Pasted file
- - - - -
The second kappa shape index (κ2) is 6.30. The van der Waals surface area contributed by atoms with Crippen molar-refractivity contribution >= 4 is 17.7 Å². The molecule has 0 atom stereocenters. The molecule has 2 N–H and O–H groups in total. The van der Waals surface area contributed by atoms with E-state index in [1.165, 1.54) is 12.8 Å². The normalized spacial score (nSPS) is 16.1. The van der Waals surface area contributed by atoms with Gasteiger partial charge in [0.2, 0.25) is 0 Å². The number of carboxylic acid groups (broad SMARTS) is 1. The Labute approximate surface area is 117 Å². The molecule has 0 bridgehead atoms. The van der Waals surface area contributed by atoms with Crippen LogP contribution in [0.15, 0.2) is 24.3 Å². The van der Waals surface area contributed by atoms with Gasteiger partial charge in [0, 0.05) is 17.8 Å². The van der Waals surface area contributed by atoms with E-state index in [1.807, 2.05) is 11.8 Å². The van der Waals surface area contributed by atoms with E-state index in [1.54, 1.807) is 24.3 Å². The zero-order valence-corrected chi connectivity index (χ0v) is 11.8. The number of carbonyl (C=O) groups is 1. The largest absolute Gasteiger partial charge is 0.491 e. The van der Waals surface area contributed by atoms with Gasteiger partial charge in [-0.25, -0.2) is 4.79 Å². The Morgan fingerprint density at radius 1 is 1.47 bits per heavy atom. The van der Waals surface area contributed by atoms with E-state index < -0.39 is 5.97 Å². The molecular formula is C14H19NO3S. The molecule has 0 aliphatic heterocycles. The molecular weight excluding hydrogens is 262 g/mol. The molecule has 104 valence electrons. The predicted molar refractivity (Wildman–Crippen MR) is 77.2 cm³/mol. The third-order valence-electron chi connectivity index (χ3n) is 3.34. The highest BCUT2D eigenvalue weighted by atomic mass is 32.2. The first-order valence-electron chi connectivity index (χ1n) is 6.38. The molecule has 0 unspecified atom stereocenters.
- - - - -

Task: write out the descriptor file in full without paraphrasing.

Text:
The second kappa shape index (κ2) is 6.30. The van der Waals surface area contributed by atoms with Crippen molar-refractivity contribution >= 4 is 17.7 Å². The molecule has 0 atom stereocenters. The molecule has 2 N–H and O–H groups in total. The van der Waals surface area contributed by atoms with E-state index in [1.165, 1.54) is 12.8 Å². The normalized spacial score (nSPS) is 16.1. The van der Waals surface area contributed by atoms with Gasteiger partial charge in [0.2, 0.25) is 0 Å². The number of carboxylic acid groups (broad SMARTS) is 1. The Labute approximate surface area is 117 Å². The molecule has 0 bridgehead atoms. The van der Waals surface area contributed by atoms with Crippen LogP contribution in [0.15, 0.2) is 24.3 Å². The van der Waals surface area contributed by atoms with Gasteiger partial charge in [0, 0.05) is 17.8 Å². The van der Waals surface area contributed by atoms with E-state index in [1.807, 2.05) is 11.8 Å². The van der Waals surface area contributed by atoms with E-state index in [1.54, 1.807) is 24.3 Å². The zero-order valence-corrected chi connectivity index (χ0v) is 11.8. The number of carbonyl (C=O) groups is 1. The largest absolute Gasteiger partial charge is 0.491 e. The van der Waals surface area contributed by atoms with Gasteiger partial charge in [-0.25, -0.2) is 4.79 Å². The Morgan fingerprint density at radius 1 is 1.47 bits per heavy atom. The van der Waals surface area contributed by atoms with E-state index < -0.39 is 5.97 Å². The molecular formula is C14H19NO3S. The molecule has 0 aliphatic heterocycles. The molecular weight excluding hydrogens is 262 g/mol. The molecule has 104 valence electrons. The predicted molar refractivity (Wildman–Crippen MR) is 77.2 cm³/mol. The third-order valence-electron chi connectivity index (χ3n) is 3.34. The highest BCUT2D eigenvalue weighted by atomic mass is 32.2. The first-order valence-electron chi connectivity index (χ1n) is 6.38. The molecule has 0 unspecified atom stereocenters.